Different lighting applications require different ratings. For instance, the maximum allowable uplight rating for outdoor area lighting in LZ3 is U0 — the strictest requirement. Business owners will want to determine their lighting zone and consult Title 24 or a contracting specialist to figure out the BUG ratings they need for their unique building configurations.
6. Daylighting and Controls
Title 24 lighting requirements also govern daylighting and its controls. Daylighting involves the strategic placement of windows and other openings to allow natural sunlight to provide interior lighting during daytime hours. It breaks down into three zones:
- Skylit zones: These are areas primarily lit with skylights. The skylight zone is equal to the skylight’s area plus a distance of 0.7 times the height of the skylight extending out from the edge of the skylight.
- Primary sidelit zones: These are areas that receive light from immediately adjacent windows. The primary sidelit zone is one window height deep plus half the window height on each side.
- Secondary sidelit zones: These are more distant areas that still receive illumination from the windows. The secondary sidelit zone is two window heights deep and one window width plus half the window height wide.
Under Title 24, areas that receive daylighting require automatic daylighting controls to reduce energy expenditures. These requirements are in effect under several different conditions:
- The lights provide general lighting rather than decorative or display lighting.
- Some portion of the area in question is in a skylight or primary sidelit zone.
- The room contains a combined total lighting power of 120 watts or more.
- The room has at least 24 square feet of glazing, or a parking garage has at least 36 square feet of glazing or opening.
The daylighting in these areas must provide multilevel lighting where necessary. It must also maintain the design light levels for each location while reducing lighting power by 65% when the amount of daylight in that zone contributes more than 150% of the general lighting system’s design light level.
Large enclosed spaces within most climate zones must include a certain amount of daylighting. If the floor area directly under a roof is greater than 5,000 square feet, the ceiling height is greater than 15 feet and the lighting system provides a power density of 0.5 watts or more per square foot, at least 75% of the area must be within skylit or primary daylit zones.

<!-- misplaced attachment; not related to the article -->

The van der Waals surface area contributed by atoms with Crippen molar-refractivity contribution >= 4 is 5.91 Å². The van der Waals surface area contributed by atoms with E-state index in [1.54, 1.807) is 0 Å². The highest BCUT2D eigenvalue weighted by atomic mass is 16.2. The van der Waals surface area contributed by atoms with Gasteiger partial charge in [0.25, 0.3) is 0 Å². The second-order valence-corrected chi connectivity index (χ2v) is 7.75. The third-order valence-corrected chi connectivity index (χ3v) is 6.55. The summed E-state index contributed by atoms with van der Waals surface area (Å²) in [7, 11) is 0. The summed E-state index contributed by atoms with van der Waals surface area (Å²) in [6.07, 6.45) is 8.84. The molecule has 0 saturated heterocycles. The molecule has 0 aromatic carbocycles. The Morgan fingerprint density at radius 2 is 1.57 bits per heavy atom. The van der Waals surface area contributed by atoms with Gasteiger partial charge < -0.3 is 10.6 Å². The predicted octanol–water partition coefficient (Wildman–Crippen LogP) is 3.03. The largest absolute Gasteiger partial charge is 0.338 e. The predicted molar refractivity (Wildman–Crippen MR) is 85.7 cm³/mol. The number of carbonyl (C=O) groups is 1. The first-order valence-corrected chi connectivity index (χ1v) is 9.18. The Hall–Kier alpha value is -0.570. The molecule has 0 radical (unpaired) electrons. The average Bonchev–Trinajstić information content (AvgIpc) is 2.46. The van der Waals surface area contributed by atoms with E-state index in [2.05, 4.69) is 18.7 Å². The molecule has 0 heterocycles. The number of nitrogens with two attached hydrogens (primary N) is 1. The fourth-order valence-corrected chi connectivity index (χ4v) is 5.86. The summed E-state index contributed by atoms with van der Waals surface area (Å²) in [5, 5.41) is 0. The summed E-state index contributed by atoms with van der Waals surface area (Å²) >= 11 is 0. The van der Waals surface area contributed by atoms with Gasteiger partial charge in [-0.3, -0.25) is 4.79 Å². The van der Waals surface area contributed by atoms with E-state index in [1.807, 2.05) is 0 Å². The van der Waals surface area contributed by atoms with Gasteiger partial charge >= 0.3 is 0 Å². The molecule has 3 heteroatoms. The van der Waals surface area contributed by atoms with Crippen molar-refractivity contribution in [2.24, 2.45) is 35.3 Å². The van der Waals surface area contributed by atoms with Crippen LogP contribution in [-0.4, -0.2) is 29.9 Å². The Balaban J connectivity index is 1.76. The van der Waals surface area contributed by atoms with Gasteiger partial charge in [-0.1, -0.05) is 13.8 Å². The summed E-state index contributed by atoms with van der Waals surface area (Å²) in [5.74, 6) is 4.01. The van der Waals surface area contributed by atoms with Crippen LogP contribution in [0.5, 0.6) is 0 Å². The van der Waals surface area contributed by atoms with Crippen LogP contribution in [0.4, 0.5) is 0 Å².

The California Energy Code offers PAF credits for advanced daylighting systems such as clerestory windows, daylight dimming plus off controls, clerestory windows, interior or exterior light shelves and interior or exterior horizontal slats. The credit may be 5% or 10% depending on the type of advanced system in place.
Title 24 lighting standards necessitate specific calculations for determining which areas of a building belong to which daylighting zones. Because of the complexity of the calculations and every building’s unique layout, owners and facility managers will likely want to consult Title 24 directly or work with a professional contractor to make this determination.
Summary of Title 24 HVAC Requirements
What are Title 24 HVAC requirements? Title 24’s HVAC specifications aim to make heating, ventilation and air conditioning systems more energy-efficient. They specify certain aspects of HVAC system design that aid in achieving this goal. Below are some of the California Title 24 commercial HVAC requirements:
1. HVAC Load Calculations
Title 24 does not impose limits on the size of the HVAC system a commercial building may have. It does require facilities to calculate the power load the building’s operation will require. Indirectly, this calculation informs the sizing choice for the HVAC system. Having a better idea of the building’s power load means contractors can put in an HVAC system that will meet the building’s heating, cooling and ventilation needs without wasting energy.